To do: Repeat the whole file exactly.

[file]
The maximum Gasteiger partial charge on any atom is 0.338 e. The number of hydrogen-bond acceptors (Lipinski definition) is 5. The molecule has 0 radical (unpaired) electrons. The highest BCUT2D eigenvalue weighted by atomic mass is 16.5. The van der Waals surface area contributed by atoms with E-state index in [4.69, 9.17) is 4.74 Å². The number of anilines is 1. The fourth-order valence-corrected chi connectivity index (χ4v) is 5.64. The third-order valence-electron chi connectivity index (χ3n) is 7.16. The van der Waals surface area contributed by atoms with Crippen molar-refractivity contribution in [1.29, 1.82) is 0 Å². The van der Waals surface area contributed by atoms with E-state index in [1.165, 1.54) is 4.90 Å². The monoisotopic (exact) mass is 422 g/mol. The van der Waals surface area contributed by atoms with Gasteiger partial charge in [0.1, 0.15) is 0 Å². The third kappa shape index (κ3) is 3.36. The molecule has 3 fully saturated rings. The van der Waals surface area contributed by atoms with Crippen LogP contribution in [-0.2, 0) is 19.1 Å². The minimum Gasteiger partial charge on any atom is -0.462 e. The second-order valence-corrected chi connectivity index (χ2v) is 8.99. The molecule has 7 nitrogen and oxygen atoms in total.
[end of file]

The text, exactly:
The maximum Gasteiger partial charge on any atom is 0.338 e. The number of hydrogen-bond acceptors (Lipinski definition) is 5. The molecule has 0 radical (unpaired) electrons. The highest BCUT2D eigenvalue weighted by atomic mass is 16.5. The van der Waals surface area contributed by atoms with E-state index in [4.69, 9.17) is 4.74 Å². The number of anilines is 1. The fourth-order valence-corrected chi connectivity index (χ4v) is 5.64. The third-order valence-electron chi connectivity index (χ3n) is 7.16. The van der Waals surface area contributed by atoms with Crippen molar-refractivity contribution in [1.29, 1.82) is 0 Å². The van der Waals surface area contributed by atoms with E-state index in [1.165, 1.54) is 4.90 Å². The monoisotopic (exact) mass is 422 g/mol. The van der Waals surface area contributed by atoms with Gasteiger partial charge in [0.1, 0.15) is 0 Å². The third kappa shape index (κ3) is 3.36. The molecule has 3 fully saturated rings. The van der Waals surface area contributed by atoms with Crippen LogP contribution in [-0.2, 0) is 19.1 Å². The minimum Gasteiger partial charge on any atom is -0.462 e. The second-order valence-corrected chi connectivity index (χ2v) is 8.99. The molecule has 7 nitrogen and oxygen atoms in total.